Genetics and Family History Advisory Council

The Genetics and Family History Advisory Council is dedicated in the honor of Dennis Ahnen, MD, a Medical Advisory Board member and legend in the field of colorectal cancer prevention and control.

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Continuing the Fight in Dr. Ahnen’s Honor

Dennis Ahnen made an immeasurable impact through his curiosity and passion for helping patients and families with a zest for life. In his honor, Fight CRC and the medical experts serving on this advisory council will help advise on patient education materials and research, in addition to practicing approaches to help identify high-risk patients and families with genetic syndromes for earlier screening. The Genetics and Family History Advisory Council will also advise the Early Age Onset Workgroup to advance their work in reducing cancer in young adults through better identification of family history and advancing the research and policy agenda.

Genetics and Family History Advisory Council Members

Peter Stanich Headshot

Peter P. Stanich, MD

Gastroenterologist and Associate Professor at the Ohio State University Wexner Medical Center
Heather Hampel headshot

Heather Hampel, MS, LGC

Professor in the Department of Medical Oncology and Research; and Associate Director of the Division of Cancer Genomics at City of Hope National Cancer Center
Jennifer Kolb headshot

Jennifer Kolb, MD, MS

Gastroenterology Fellow from The University of Colorado Hospital
Patel Headshot

Swati G. Patel, MD, MS

Director of the Gastrointestinal Cancer Risk and Prevention Center; and Staff Physician at the Rocky Mountain Regional Veterans Affairs Hospital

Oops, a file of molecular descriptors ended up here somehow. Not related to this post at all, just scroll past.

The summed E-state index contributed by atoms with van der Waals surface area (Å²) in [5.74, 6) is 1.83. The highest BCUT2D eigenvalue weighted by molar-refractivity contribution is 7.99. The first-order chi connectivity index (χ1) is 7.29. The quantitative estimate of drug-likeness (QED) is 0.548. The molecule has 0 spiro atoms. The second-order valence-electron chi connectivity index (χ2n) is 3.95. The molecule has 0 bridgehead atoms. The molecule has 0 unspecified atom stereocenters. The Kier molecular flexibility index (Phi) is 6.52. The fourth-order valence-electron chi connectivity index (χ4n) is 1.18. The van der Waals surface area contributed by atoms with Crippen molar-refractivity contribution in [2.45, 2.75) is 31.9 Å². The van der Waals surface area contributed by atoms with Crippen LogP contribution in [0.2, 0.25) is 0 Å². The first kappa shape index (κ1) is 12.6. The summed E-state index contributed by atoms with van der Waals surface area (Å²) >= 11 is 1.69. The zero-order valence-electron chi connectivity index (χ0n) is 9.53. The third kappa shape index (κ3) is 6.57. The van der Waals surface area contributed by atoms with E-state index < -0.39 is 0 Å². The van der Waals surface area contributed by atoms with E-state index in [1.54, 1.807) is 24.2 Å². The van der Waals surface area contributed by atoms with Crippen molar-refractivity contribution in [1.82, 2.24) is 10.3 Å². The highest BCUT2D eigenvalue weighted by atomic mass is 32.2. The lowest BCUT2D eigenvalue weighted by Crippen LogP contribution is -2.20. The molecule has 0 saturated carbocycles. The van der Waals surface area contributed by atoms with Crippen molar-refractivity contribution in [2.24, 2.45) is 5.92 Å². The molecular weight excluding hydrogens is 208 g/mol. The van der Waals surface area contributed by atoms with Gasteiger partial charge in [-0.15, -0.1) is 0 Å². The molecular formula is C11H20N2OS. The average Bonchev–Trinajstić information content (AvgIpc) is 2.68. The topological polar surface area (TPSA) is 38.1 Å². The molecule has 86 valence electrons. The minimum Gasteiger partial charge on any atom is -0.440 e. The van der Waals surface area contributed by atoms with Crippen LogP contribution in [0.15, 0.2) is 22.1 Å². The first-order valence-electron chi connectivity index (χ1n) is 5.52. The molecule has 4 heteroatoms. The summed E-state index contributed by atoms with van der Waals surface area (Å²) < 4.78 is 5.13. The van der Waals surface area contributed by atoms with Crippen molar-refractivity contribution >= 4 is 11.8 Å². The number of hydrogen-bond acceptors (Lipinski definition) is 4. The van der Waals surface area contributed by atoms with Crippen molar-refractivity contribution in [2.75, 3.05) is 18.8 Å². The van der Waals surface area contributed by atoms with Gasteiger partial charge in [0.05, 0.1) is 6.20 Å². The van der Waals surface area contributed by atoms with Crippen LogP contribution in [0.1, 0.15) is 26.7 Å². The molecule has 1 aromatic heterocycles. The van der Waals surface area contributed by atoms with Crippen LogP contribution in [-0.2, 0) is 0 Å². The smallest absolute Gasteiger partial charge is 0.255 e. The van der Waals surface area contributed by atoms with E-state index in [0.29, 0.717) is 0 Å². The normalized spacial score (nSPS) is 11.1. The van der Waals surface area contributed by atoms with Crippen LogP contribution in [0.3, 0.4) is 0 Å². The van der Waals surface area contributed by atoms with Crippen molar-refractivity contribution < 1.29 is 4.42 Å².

Jennifer Weiss headshot

Jennifer M. Weiss, MD, MS

Associate Professor in the Division of Gastroenterology and Hepatology; and Director of the UW Gastrointestinal Genetics Clinic

Sign On Opportunity: Universal Tumor Screening for Lynch Syndrome

Join Fight CRC’s Genetics and Family History Advisory Council in advocating for universal tumor screening for Lynch Syndrome! 

Universal tumor screening of all newly diagnosed colorectal and endometrial cancer patients is one approach used to identify cases of Lynch syndrome. This can provide prognostic and treatment information for the patients with several studies showing a better prognosis for cancers with microsatellite instability and convincing data that these tumors respond well to immune checkpoint inhibition therapy.

We propose that the Commission on Cancer (COC) adopt a new National Cancer Database (NCDB) accountability or quality improvement measure for use with standard 7.3 the Quality Improvement Initiative regarding universal tumor screening for Lynch syndrome. This standard would be added to the colorectal and endometrial cancer sections as follows: Universal tumor screening for defective mismatch repair performed using either IHC for the four MMR proteins or MSI testing by PCR or NGS. The percent of tumors that receive this important screening would be reported.